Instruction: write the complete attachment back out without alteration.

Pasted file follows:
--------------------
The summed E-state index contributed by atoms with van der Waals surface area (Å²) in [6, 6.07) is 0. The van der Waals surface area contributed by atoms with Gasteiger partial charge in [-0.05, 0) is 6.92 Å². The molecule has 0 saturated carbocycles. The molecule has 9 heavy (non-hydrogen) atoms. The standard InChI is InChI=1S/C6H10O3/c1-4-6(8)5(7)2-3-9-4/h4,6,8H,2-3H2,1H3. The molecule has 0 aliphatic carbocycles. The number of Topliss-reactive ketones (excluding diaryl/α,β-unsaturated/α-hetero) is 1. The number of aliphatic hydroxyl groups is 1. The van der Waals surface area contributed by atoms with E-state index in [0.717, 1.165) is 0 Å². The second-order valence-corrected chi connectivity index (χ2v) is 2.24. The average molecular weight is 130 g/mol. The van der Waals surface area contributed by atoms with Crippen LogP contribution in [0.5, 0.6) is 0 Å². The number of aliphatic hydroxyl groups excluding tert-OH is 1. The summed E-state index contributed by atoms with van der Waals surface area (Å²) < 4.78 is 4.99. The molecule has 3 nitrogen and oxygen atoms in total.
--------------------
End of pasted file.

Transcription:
The summed E-state index contributed by atoms with van der Waals surface area (Å²) in [6, 6.07) is 0. The van der Waals surface area contributed by atoms with Gasteiger partial charge in [-0.05, 0) is 6.92 Å². The molecule has 0 saturated carbocycles. The molecule has 9 heavy (non-hydrogen) atoms. The standard InChI is InChI=1S/C6H10O3/c1-4-6(8)5(7)2-3-9-4/h4,6,8H,2-3H2,1H3. The molecule has 0 aliphatic carbocycles. The number of Topliss-reactive ketones (excluding diaryl/α,β-unsaturated/α-hetero) is 1. The number of aliphatic hydroxyl groups is 1. The van der Waals surface area contributed by atoms with E-state index in [0.717, 1.165) is 0 Å². The second-order valence-corrected chi connectivity index (χ2v) is 2.24. The average molecular weight is 130 g/mol. The van der Waals surface area contributed by atoms with Crippen LogP contribution in [0.5, 0.6) is 0 Å². The number of aliphatic hydroxyl groups excluding tert-OH is 1. The summed E-state index contributed by atoms with van der Waals surface area (Å²) < 4.78 is 4.99. The molecule has 3 nitrogen and oxygen atoms in total.